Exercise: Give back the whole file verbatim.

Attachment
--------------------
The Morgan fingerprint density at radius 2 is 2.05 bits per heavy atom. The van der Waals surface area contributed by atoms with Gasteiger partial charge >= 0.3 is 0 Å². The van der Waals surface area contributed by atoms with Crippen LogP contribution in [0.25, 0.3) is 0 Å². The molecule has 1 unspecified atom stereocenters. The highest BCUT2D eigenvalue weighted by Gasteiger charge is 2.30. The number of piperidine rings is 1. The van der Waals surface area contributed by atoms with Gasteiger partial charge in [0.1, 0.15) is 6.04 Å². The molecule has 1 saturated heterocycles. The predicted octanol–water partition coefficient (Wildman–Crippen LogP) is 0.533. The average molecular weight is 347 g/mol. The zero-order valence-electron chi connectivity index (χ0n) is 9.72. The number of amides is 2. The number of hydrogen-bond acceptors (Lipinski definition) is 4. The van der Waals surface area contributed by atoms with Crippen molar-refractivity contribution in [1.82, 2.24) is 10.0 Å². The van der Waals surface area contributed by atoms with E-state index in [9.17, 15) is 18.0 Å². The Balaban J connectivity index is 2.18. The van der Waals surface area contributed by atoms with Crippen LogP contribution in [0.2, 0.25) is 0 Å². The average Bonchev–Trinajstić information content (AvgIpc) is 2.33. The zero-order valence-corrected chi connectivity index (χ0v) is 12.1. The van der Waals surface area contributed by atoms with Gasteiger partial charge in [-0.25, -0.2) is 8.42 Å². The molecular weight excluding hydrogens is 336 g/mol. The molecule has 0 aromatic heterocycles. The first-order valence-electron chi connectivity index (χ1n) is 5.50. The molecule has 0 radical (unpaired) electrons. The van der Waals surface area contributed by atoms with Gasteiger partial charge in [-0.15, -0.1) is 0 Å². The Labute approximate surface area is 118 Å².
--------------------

The Morgan fingerprint density at radius 2 is 2.05 bits per heavy atom. The van der Waals surface area contributed by atoms with Gasteiger partial charge >= 0.3 is 0 Å². The van der Waals surface area contributed by atoms with Crippen LogP contribution in [0.25, 0.3) is 0 Å². The molecule has 1 unspecified atom stereocenters. The highest BCUT2D eigenvalue weighted by Gasteiger charge is 2.30. The number of piperidine rings is 1. The van der Waals surface area contributed by atoms with Gasteiger partial charge in [0.1, 0.15) is 6.04 Å². The molecule has 1 saturated heterocycles. The predicted octanol–water partition coefficient (Wildman–Crippen LogP) is 0.533. The average molecular weight is 347 g/mol. The zero-order valence-electron chi connectivity index (χ0n) is 9.72. The number of amides is 2. The number of hydrogen-bond acceptors (Lipinski definition) is 4. The van der Waals surface area contributed by atoms with Crippen molar-refractivity contribution in [1.82, 2.24) is 10.0 Å². The van der Waals surface area contributed by atoms with E-state index in [9.17, 15) is 18.0 Å². The Balaban J connectivity index is 2.18. The van der Waals surface area contributed by atoms with Crippen LogP contribution in [0.2, 0.25) is 0 Å². The average Bonchev–Trinajstić information content (AvgIpc) is 2.33. The zero-order valence-corrected chi connectivity index (χ0v) is 12.1. The van der Waals surface area contributed by atoms with Gasteiger partial charge in [-0.25, -0.2) is 8.42 Å². The molecular weight excluding hydrogens is 336 g/mol. The molecule has 0 aromatic heterocycles. The first-order valence-electron chi connectivity index (χ1n) is 5.50. The molecule has 0 radical (unpaired) electrons. The van der Waals surface area contributed by atoms with Gasteiger partial charge in [-0.15, -0.1) is 0 Å². The Labute approximate surface area is 118 Å².